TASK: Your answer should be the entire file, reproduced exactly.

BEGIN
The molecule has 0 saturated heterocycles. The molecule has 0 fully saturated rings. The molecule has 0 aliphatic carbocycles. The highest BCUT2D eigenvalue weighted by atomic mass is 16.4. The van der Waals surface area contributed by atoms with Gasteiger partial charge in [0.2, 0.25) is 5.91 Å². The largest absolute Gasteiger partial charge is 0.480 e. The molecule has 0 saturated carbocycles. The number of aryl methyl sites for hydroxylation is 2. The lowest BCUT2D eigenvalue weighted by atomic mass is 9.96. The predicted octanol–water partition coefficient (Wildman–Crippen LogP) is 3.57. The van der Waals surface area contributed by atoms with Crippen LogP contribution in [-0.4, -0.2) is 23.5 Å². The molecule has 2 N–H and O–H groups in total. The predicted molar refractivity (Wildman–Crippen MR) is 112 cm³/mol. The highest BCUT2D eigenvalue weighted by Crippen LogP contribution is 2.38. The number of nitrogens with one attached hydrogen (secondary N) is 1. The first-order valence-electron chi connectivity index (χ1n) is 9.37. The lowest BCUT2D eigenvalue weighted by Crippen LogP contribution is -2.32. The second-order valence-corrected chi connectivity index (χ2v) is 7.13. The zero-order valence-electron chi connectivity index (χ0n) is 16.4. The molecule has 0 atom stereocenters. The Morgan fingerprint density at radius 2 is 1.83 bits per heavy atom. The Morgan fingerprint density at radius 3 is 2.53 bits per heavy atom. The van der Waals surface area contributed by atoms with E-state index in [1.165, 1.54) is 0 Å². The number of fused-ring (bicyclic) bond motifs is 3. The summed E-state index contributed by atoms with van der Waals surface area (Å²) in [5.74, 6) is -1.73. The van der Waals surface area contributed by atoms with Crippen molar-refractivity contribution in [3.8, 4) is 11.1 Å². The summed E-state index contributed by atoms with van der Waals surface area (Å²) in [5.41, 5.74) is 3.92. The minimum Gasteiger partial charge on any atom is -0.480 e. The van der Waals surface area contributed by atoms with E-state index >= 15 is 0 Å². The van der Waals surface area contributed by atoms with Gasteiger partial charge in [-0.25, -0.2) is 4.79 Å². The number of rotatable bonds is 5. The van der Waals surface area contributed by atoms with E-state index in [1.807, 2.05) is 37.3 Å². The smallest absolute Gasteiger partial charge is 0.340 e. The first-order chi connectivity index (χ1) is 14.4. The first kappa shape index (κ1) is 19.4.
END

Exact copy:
The molecule has 0 saturated heterocycles. The molecule has 0 fully saturated rings. The molecule has 0 aliphatic carbocycles. The highest BCUT2D eigenvalue weighted by atomic mass is 16.4. The van der Waals surface area contributed by atoms with Gasteiger partial charge in [0.2, 0.25) is 5.91 Å². The largest absolute Gasteiger partial charge is 0.480 e. The molecule has 0 saturated carbocycles. The number of aryl methyl sites for hydroxylation is 2. The lowest BCUT2D eigenvalue weighted by atomic mass is 9.96. The predicted octanol–water partition coefficient (Wildman–Crippen LogP) is 3.57. The van der Waals surface area contributed by atoms with Crippen LogP contribution in [-0.4, -0.2) is 23.5 Å². The molecule has 2 N–H and O–H groups in total. The predicted molar refractivity (Wildman–Crippen MR) is 112 cm³/mol. The highest BCUT2D eigenvalue weighted by Crippen LogP contribution is 2.38. The number of nitrogens with one attached hydrogen (secondary N) is 1. The first-order valence-electron chi connectivity index (χ1n) is 9.37. The lowest BCUT2D eigenvalue weighted by Crippen LogP contribution is -2.32. The second-order valence-corrected chi connectivity index (χ2v) is 7.13. The zero-order valence-electron chi connectivity index (χ0n) is 16.4. The molecule has 0 atom stereocenters. The Morgan fingerprint density at radius 2 is 1.83 bits per heavy atom. The Morgan fingerprint density at radius 3 is 2.53 bits per heavy atom. The van der Waals surface area contributed by atoms with E-state index in [1.165, 1.54) is 0 Å². The number of fused-ring (bicyclic) bond motifs is 3. The summed E-state index contributed by atoms with van der Waals surface area (Å²) in [5.74, 6) is -1.73. The van der Waals surface area contributed by atoms with Crippen molar-refractivity contribution in [3.8, 4) is 11.1 Å². The summed E-state index contributed by atoms with van der Waals surface area (Å²) in [5.41, 5.74) is 3.92. The minimum Gasteiger partial charge on any atom is -0.480 e. The van der Waals surface area contributed by atoms with E-state index >= 15 is 0 Å². The van der Waals surface area contributed by atoms with Gasteiger partial charge in [-0.25, -0.2) is 4.79 Å². The number of rotatable bonds is 5. The van der Waals surface area contributed by atoms with E-state index in [1.807, 2.05) is 37.3 Å². The smallest absolute Gasteiger partial charge is 0.340 e. The first-order chi connectivity index (χ1) is 14.4. The first kappa shape index (κ1) is 19.4.